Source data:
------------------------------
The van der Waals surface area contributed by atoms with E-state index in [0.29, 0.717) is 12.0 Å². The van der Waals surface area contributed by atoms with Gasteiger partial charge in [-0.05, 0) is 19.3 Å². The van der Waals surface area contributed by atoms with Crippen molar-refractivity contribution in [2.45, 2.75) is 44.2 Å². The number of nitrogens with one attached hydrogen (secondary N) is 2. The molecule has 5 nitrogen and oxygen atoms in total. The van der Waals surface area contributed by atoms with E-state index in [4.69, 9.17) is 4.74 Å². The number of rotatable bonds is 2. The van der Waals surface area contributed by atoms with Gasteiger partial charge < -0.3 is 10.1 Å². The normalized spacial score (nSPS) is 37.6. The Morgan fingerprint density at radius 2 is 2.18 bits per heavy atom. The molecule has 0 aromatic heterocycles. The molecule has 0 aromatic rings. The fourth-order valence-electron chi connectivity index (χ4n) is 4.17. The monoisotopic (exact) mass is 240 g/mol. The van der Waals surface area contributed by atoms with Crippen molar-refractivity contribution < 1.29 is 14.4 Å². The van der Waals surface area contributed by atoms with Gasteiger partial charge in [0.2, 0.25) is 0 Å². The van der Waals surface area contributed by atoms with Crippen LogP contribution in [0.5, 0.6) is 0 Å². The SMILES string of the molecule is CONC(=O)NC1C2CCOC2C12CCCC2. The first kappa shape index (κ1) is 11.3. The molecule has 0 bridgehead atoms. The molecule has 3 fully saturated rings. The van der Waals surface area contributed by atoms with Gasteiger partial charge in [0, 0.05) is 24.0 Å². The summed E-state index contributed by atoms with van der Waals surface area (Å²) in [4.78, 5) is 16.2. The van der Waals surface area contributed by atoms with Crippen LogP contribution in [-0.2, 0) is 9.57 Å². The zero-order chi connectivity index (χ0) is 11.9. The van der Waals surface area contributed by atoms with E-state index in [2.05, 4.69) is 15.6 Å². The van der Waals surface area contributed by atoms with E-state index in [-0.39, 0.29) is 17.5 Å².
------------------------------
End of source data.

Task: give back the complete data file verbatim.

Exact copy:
The van der Waals surface area contributed by atoms with E-state index in [0.29, 0.717) is 12.0 Å². The van der Waals surface area contributed by atoms with Gasteiger partial charge in [-0.05, 0) is 19.3 Å². The van der Waals surface area contributed by atoms with Crippen molar-refractivity contribution in [2.45, 2.75) is 44.2 Å². The number of nitrogens with one attached hydrogen (secondary N) is 2. The molecule has 5 nitrogen and oxygen atoms in total. The van der Waals surface area contributed by atoms with E-state index in [4.69, 9.17) is 4.74 Å². The number of rotatable bonds is 2. The van der Waals surface area contributed by atoms with Gasteiger partial charge < -0.3 is 10.1 Å². The normalized spacial score (nSPS) is 37.6. The Morgan fingerprint density at radius 2 is 2.18 bits per heavy atom. The molecule has 0 aromatic heterocycles. The molecule has 0 aromatic rings. The fourth-order valence-electron chi connectivity index (χ4n) is 4.17. The monoisotopic (exact) mass is 240 g/mol. The van der Waals surface area contributed by atoms with Crippen molar-refractivity contribution < 1.29 is 14.4 Å². The van der Waals surface area contributed by atoms with Gasteiger partial charge in [0.2, 0.25) is 0 Å². The van der Waals surface area contributed by atoms with Crippen LogP contribution in [0.5, 0.6) is 0 Å². The SMILES string of the molecule is CONC(=O)NC1C2CCOC2C12CCCC2. The first kappa shape index (κ1) is 11.3. The molecule has 0 bridgehead atoms. The molecule has 3 fully saturated rings. The van der Waals surface area contributed by atoms with Gasteiger partial charge in [0, 0.05) is 24.0 Å². The summed E-state index contributed by atoms with van der Waals surface area (Å²) in [4.78, 5) is 16.2. The van der Waals surface area contributed by atoms with Crippen LogP contribution in [-0.2, 0) is 9.57 Å². The zero-order chi connectivity index (χ0) is 11.9. The van der Waals surface area contributed by atoms with E-state index in [2.05, 4.69) is 15.6 Å². The van der Waals surface area contributed by atoms with E-state index in [-0.39, 0.29) is 17.5 Å².